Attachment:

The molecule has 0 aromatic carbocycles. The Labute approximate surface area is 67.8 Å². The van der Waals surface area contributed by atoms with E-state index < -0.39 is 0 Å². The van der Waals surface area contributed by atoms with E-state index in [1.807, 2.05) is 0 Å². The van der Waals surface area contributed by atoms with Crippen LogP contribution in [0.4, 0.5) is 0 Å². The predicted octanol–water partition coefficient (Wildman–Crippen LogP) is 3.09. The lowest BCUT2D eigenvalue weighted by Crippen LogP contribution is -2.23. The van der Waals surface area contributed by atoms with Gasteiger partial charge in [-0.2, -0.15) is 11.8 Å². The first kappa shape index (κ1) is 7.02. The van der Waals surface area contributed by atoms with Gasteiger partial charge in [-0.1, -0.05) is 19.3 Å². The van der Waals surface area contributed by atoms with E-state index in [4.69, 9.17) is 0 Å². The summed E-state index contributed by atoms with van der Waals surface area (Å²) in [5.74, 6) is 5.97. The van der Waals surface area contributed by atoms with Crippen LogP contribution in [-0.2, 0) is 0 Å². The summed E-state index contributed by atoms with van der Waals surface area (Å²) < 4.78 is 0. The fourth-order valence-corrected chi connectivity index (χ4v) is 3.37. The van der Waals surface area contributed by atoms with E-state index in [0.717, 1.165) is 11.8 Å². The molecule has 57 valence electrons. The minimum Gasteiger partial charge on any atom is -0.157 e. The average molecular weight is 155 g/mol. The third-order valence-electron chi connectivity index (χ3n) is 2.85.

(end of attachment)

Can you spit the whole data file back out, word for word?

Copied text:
The molecule has 0 aromatic carbocycles. The Labute approximate surface area is 67.8 Å². The van der Waals surface area contributed by atoms with E-state index < -0.39 is 0 Å². The van der Waals surface area contributed by atoms with E-state index in [1.807, 2.05) is 0 Å². The van der Waals surface area contributed by atoms with Crippen LogP contribution in [0.4, 0.5) is 0 Å². The predicted octanol–water partition coefficient (Wildman–Crippen LogP) is 3.09. The lowest BCUT2D eigenvalue weighted by Crippen LogP contribution is -2.23. The van der Waals surface area contributed by atoms with Gasteiger partial charge in [-0.2, -0.15) is 11.8 Å². The first kappa shape index (κ1) is 7.02. The van der Waals surface area contributed by atoms with Gasteiger partial charge in [-0.1, -0.05) is 19.3 Å². The van der Waals surface area contributed by atoms with E-state index in [4.69, 9.17) is 0 Å². The summed E-state index contributed by atoms with van der Waals surface area (Å²) in [5.74, 6) is 5.97. The van der Waals surface area contributed by atoms with Crippen LogP contribution in [-0.2, 0) is 0 Å². The summed E-state index contributed by atoms with van der Waals surface area (Å²) < 4.78 is 0. The fourth-order valence-corrected chi connectivity index (χ4v) is 3.37. The van der Waals surface area contributed by atoms with E-state index in [0.717, 1.165) is 11.8 Å². The molecule has 57 valence electrons. The minimum Gasteiger partial charge on any atom is -0.157 e. The average molecular weight is 155 g/mol. The third-order valence-electron chi connectivity index (χ3n) is 2.85.